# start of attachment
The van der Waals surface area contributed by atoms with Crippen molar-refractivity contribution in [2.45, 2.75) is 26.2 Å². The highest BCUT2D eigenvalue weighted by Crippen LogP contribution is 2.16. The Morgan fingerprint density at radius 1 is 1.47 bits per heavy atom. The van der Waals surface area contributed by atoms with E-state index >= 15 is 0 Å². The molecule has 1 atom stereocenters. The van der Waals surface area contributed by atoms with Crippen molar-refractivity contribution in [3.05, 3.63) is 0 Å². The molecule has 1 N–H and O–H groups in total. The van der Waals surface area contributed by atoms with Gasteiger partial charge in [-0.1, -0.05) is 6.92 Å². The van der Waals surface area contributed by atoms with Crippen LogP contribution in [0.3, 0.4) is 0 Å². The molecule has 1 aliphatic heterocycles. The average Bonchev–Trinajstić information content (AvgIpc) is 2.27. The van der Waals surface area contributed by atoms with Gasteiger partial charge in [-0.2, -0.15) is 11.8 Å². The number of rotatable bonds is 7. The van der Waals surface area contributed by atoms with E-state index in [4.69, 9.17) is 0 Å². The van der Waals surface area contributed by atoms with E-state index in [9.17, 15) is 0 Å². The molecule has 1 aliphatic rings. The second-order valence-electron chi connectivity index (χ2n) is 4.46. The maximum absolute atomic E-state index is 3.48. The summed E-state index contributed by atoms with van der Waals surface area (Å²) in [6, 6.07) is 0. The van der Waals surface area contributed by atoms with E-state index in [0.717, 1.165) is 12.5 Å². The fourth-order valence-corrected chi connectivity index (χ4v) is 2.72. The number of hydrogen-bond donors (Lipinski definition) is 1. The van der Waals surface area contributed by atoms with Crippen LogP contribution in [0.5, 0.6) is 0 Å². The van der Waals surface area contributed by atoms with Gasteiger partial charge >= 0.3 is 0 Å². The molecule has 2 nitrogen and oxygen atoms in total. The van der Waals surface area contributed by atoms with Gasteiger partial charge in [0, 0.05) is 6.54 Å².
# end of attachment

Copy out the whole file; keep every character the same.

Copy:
The van der Waals surface area contributed by atoms with Crippen molar-refractivity contribution in [2.45, 2.75) is 26.2 Å². The highest BCUT2D eigenvalue weighted by Crippen LogP contribution is 2.16. The Morgan fingerprint density at radius 1 is 1.47 bits per heavy atom. The van der Waals surface area contributed by atoms with E-state index >= 15 is 0 Å². The molecule has 1 atom stereocenters. The van der Waals surface area contributed by atoms with Crippen molar-refractivity contribution in [3.05, 3.63) is 0 Å². The molecule has 1 N–H and O–H groups in total. The van der Waals surface area contributed by atoms with Gasteiger partial charge in [-0.1, -0.05) is 6.92 Å². The van der Waals surface area contributed by atoms with Crippen LogP contribution in [0.3, 0.4) is 0 Å². The molecule has 1 aliphatic heterocycles. The average Bonchev–Trinajstić information content (AvgIpc) is 2.27. The van der Waals surface area contributed by atoms with Gasteiger partial charge in [-0.2, -0.15) is 11.8 Å². The number of rotatable bonds is 7. The van der Waals surface area contributed by atoms with E-state index in [4.69, 9.17) is 0 Å². The van der Waals surface area contributed by atoms with E-state index in [9.17, 15) is 0 Å². The molecule has 1 aliphatic rings. The second-order valence-electron chi connectivity index (χ2n) is 4.46. The maximum absolute atomic E-state index is 3.48. The summed E-state index contributed by atoms with van der Waals surface area (Å²) in [6, 6.07) is 0. The van der Waals surface area contributed by atoms with E-state index in [0.717, 1.165) is 12.5 Å². The fourth-order valence-corrected chi connectivity index (χ4v) is 2.72. The number of hydrogen-bond donors (Lipinski definition) is 1. The van der Waals surface area contributed by atoms with Crippen LogP contribution in [0.5, 0.6) is 0 Å². The van der Waals surface area contributed by atoms with Gasteiger partial charge >= 0.3 is 0 Å². The molecule has 2 nitrogen and oxygen atoms in total. The van der Waals surface area contributed by atoms with Gasteiger partial charge in [0, 0.05) is 6.54 Å².